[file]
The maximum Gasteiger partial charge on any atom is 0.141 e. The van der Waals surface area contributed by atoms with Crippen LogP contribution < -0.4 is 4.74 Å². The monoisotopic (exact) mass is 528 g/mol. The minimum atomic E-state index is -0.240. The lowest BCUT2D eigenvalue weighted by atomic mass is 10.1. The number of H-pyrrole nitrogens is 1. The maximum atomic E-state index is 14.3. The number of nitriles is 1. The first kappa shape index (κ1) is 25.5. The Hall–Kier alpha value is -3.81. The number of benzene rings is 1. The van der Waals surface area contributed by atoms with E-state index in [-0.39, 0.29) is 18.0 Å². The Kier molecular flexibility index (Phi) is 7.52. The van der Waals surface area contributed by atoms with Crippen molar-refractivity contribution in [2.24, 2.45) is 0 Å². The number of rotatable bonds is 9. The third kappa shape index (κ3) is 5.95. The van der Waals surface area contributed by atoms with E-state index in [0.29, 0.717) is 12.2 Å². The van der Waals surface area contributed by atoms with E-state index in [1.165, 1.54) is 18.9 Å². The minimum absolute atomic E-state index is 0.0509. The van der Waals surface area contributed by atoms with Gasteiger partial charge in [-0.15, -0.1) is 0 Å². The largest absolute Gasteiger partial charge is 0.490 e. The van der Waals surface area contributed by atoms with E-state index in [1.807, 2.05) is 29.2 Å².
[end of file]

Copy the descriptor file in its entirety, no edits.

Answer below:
The maximum Gasteiger partial charge on any atom is 0.141 e. The van der Waals surface area contributed by atoms with Crippen LogP contribution < -0.4 is 4.74 Å². The monoisotopic (exact) mass is 528 g/mol. The minimum atomic E-state index is -0.240. The lowest BCUT2D eigenvalue weighted by atomic mass is 10.1. The number of H-pyrrole nitrogens is 1. The maximum atomic E-state index is 14.3. The number of nitriles is 1. The first kappa shape index (κ1) is 25.5. The Hall–Kier alpha value is -3.81. The number of benzene rings is 1. The van der Waals surface area contributed by atoms with E-state index in [-0.39, 0.29) is 18.0 Å². The Kier molecular flexibility index (Phi) is 7.52. The van der Waals surface area contributed by atoms with Crippen molar-refractivity contribution in [2.24, 2.45) is 0 Å². The number of rotatable bonds is 9. The third kappa shape index (κ3) is 5.95. The van der Waals surface area contributed by atoms with E-state index in [0.29, 0.717) is 12.2 Å². The van der Waals surface area contributed by atoms with E-state index in [1.165, 1.54) is 18.9 Å². The minimum absolute atomic E-state index is 0.0509. The van der Waals surface area contributed by atoms with Gasteiger partial charge in [-0.15, -0.1) is 0 Å². The largest absolute Gasteiger partial charge is 0.490 e. The van der Waals surface area contributed by atoms with E-state index in [1.807, 2.05) is 29.2 Å².